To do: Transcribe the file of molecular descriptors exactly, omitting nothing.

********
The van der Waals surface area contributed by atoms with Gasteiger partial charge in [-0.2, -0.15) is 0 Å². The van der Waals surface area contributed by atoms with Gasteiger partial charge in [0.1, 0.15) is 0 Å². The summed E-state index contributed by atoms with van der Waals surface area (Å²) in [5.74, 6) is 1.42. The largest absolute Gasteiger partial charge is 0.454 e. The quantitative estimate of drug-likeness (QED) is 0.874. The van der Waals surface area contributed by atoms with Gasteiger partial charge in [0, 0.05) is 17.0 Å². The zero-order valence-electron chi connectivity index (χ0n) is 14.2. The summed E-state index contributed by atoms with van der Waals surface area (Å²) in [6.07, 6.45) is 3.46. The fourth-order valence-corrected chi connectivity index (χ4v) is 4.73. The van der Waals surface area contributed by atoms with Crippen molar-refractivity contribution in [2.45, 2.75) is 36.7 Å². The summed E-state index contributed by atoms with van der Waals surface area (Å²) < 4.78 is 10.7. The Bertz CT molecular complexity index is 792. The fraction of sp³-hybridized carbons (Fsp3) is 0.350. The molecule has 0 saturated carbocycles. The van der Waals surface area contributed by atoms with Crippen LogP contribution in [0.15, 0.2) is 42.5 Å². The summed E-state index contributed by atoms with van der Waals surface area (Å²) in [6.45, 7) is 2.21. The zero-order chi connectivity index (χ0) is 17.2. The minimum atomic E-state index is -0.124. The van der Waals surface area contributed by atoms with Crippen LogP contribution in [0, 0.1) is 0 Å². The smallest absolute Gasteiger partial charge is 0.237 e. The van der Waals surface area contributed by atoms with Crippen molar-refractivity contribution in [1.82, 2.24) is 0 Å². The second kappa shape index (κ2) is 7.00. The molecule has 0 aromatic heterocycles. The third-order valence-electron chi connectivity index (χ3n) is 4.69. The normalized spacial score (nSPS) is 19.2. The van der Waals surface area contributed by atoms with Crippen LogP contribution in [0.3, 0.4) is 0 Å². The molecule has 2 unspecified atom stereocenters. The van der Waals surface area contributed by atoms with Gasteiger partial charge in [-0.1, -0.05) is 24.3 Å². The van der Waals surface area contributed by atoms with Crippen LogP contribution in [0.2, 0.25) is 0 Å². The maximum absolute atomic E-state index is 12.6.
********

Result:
The van der Waals surface area contributed by atoms with Gasteiger partial charge in [-0.2, -0.15) is 0 Å². The van der Waals surface area contributed by atoms with Gasteiger partial charge in [0.1, 0.15) is 0 Å². The summed E-state index contributed by atoms with van der Waals surface area (Å²) in [5.74, 6) is 1.42. The largest absolute Gasteiger partial charge is 0.454 e. The quantitative estimate of drug-likeness (QED) is 0.874. The van der Waals surface area contributed by atoms with Gasteiger partial charge in [0, 0.05) is 17.0 Å². The zero-order valence-electron chi connectivity index (χ0n) is 14.2. The summed E-state index contributed by atoms with van der Waals surface area (Å²) in [6.07, 6.45) is 3.46. The fourth-order valence-corrected chi connectivity index (χ4v) is 4.73. The van der Waals surface area contributed by atoms with Crippen molar-refractivity contribution in [2.45, 2.75) is 36.7 Å². The summed E-state index contributed by atoms with van der Waals surface area (Å²) < 4.78 is 10.7. The Bertz CT molecular complexity index is 792. The fraction of sp³-hybridized carbons (Fsp3) is 0.350. The molecule has 0 saturated carbocycles. The van der Waals surface area contributed by atoms with Crippen LogP contribution in [0.15, 0.2) is 42.5 Å². The summed E-state index contributed by atoms with van der Waals surface area (Å²) in [6.45, 7) is 2.21. The zero-order chi connectivity index (χ0) is 17.2. The minimum atomic E-state index is -0.124. The van der Waals surface area contributed by atoms with Crippen LogP contribution in [0, 0.1) is 0 Å². The smallest absolute Gasteiger partial charge is 0.237 e. The van der Waals surface area contributed by atoms with Crippen molar-refractivity contribution in [1.82, 2.24) is 0 Å². The second kappa shape index (κ2) is 7.00. The molecule has 0 aromatic heterocycles. The third-order valence-electron chi connectivity index (χ3n) is 4.69. The normalized spacial score (nSPS) is 19.2. The van der Waals surface area contributed by atoms with Crippen LogP contribution in [0.3, 0.4) is 0 Å². The molecule has 2 unspecified atom stereocenters. The van der Waals surface area contributed by atoms with Gasteiger partial charge in [-0.1, -0.05) is 24.3 Å². The van der Waals surface area contributed by atoms with Crippen LogP contribution in [0.2, 0.25) is 0 Å². The maximum absolute atomic E-state index is 12.6.